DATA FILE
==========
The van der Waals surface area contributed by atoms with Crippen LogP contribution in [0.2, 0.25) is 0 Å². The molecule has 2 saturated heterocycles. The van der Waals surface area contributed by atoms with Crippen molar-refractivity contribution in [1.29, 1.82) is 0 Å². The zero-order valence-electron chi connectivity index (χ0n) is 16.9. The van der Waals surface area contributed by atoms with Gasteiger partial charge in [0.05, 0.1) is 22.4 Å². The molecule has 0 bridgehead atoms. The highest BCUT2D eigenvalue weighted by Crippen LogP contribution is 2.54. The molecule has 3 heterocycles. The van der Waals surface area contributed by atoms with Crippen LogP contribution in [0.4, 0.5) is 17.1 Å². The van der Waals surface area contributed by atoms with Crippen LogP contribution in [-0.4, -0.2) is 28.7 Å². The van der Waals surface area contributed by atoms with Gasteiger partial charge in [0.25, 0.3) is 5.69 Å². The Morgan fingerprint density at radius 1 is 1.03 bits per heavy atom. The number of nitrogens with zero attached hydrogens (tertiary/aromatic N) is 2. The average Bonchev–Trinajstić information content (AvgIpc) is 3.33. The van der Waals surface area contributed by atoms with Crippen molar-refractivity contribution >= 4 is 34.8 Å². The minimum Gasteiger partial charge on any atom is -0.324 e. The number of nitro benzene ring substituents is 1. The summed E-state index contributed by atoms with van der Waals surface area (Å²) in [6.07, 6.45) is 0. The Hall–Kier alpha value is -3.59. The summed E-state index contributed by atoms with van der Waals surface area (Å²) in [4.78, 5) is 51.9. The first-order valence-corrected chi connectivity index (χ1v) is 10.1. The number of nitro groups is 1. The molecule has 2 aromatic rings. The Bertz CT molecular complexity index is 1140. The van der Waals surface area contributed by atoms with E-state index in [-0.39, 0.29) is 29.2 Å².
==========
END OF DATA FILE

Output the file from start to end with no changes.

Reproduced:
The van der Waals surface area contributed by atoms with Crippen LogP contribution in [0.2, 0.25) is 0 Å². The molecule has 2 saturated heterocycles. The van der Waals surface area contributed by atoms with Crippen molar-refractivity contribution in [1.29, 1.82) is 0 Å². The zero-order valence-electron chi connectivity index (χ0n) is 16.9. The van der Waals surface area contributed by atoms with Gasteiger partial charge in [0.05, 0.1) is 22.4 Å². The molecule has 0 bridgehead atoms. The highest BCUT2D eigenvalue weighted by Crippen LogP contribution is 2.54. The molecule has 3 heterocycles. The van der Waals surface area contributed by atoms with Crippen LogP contribution in [0.4, 0.5) is 17.1 Å². The van der Waals surface area contributed by atoms with Crippen LogP contribution in [-0.4, -0.2) is 28.7 Å². The van der Waals surface area contributed by atoms with Gasteiger partial charge in [0.25, 0.3) is 5.69 Å². The Morgan fingerprint density at radius 1 is 1.03 bits per heavy atom. The number of nitrogens with zero attached hydrogens (tertiary/aromatic N) is 2. The average Bonchev–Trinajstić information content (AvgIpc) is 3.33. The van der Waals surface area contributed by atoms with Crippen molar-refractivity contribution >= 4 is 34.8 Å². The minimum Gasteiger partial charge on any atom is -0.324 e. The number of nitro benzene ring substituents is 1. The summed E-state index contributed by atoms with van der Waals surface area (Å²) in [6.07, 6.45) is 0. The Hall–Kier alpha value is -3.59. The summed E-state index contributed by atoms with van der Waals surface area (Å²) in [4.78, 5) is 51.9. The first-order valence-corrected chi connectivity index (χ1v) is 10.1. The number of nitro groups is 1. The molecule has 2 aromatic rings. The Bertz CT molecular complexity index is 1140. The van der Waals surface area contributed by atoms with E-state index in [-0.39, 0.29) is 29.2 Å².